Hoodwinked caught the movie world by surprise when it opened in January, almost taking the No. 1 spot at the box office. The low-budget cartoon—which releases to DVD today—went on to gross over $51 million—not exactly Pixar or DreamWorks numbers, but better than recent, and considerably more expensive, Disney films like Treasure Planet, Home on the Range and The Wild. And while the animation was a little on the crude side, some critics hailed the film as a breakthrough for the medium, and said it did for independent cartoons what Pulp Fiction had done for independent live-action films.

Hoodwinkedalso happened to be the work of Christians. Writer-director Cory Edwards had directed numerous Christian music videos, co-hosted the radio show Reasons to Believe, and worked as a Christian stand-up comic before he got his big-screen break. He and his brother Todd had also produced Chillicothe, a Gen-X comedy that got some good buzz at the Sundance festival in 1999, through their production company, Blue Yonder Films.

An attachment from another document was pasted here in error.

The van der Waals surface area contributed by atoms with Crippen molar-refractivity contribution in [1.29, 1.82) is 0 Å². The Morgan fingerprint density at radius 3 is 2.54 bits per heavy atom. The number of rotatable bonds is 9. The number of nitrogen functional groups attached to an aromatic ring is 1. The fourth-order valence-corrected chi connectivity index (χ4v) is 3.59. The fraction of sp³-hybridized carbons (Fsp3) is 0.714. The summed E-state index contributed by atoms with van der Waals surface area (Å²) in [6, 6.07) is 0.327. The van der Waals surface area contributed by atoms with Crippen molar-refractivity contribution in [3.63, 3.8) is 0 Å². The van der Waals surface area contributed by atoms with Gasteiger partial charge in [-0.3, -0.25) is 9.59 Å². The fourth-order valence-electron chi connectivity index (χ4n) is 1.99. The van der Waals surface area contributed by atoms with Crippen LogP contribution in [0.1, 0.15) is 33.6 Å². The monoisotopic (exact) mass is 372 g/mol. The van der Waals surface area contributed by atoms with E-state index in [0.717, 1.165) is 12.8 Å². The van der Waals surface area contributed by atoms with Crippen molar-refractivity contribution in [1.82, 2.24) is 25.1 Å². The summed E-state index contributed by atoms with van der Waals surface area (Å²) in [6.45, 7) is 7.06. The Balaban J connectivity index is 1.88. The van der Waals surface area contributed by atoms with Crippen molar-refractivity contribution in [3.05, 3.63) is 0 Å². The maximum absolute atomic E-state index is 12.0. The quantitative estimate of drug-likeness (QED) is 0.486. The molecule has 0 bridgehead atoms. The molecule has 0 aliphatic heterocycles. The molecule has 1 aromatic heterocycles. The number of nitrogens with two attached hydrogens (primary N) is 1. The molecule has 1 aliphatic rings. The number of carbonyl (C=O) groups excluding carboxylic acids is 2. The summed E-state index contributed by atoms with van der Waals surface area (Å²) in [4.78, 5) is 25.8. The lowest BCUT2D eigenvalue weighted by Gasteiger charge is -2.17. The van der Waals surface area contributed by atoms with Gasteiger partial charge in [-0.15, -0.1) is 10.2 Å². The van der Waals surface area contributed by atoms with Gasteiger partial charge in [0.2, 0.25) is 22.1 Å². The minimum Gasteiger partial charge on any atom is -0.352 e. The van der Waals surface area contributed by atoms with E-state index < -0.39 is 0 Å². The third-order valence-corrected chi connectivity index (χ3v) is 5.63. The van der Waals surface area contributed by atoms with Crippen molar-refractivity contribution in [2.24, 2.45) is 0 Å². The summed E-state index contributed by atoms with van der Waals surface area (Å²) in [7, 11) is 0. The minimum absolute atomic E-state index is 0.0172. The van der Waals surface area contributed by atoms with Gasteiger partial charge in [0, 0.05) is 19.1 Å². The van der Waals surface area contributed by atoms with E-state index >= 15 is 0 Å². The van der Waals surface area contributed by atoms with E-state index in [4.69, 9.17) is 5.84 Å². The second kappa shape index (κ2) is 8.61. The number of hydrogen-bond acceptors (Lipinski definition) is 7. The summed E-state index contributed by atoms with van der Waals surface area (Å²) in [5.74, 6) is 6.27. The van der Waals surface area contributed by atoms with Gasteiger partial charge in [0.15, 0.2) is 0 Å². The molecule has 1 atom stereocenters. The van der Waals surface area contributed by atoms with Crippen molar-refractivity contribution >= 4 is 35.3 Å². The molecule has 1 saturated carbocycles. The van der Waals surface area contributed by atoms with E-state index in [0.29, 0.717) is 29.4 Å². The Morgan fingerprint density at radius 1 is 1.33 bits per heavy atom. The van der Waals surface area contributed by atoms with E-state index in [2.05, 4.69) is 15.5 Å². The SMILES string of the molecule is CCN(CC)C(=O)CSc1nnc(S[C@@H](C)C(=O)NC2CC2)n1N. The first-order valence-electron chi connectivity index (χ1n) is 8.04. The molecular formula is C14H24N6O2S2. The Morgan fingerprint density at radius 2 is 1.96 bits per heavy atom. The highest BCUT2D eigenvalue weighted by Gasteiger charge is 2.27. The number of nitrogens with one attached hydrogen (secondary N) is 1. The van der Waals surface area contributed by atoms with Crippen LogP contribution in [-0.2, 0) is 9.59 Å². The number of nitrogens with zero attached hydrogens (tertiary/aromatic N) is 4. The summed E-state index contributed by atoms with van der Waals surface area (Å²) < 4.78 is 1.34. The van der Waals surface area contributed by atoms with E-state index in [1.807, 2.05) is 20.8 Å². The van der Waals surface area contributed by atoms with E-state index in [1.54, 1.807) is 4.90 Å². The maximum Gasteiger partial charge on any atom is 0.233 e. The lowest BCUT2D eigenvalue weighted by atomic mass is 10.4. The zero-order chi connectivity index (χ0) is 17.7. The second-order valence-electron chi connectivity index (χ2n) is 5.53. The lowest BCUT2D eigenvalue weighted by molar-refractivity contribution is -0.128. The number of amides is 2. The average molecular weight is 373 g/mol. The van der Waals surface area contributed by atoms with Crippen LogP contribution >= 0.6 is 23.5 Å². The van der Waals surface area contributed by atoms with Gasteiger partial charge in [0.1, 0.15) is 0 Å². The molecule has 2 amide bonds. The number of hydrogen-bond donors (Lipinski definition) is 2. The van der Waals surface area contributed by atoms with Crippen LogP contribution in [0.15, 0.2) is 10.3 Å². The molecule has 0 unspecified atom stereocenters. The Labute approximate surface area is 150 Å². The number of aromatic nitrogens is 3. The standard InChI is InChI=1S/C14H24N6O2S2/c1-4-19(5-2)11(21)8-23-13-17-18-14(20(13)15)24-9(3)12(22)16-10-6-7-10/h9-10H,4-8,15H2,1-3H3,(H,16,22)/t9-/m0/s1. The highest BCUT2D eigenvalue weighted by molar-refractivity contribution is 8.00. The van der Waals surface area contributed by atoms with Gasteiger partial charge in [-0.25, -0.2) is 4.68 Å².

In anticipation of the film's DVD release today, Edwards spoke with us from his home—and car—in Los Angeles.

How old were you when you made your first film?

Cory Edwards: I was probably eight or nine years old when I started experimenting with our Super 8 camera. For Todd and I, it became this obsessive hobby. We would spend whole summers working on one film. We would storyboard every shot, and do special effects and stunts and all kinds of stuff, and then we had all the strips of film down in the basement that we were doing the edit with. So it became a very involved thing, and I think what it taught us as kids was how to stick with a long-term project and really have a lot of patience to ...

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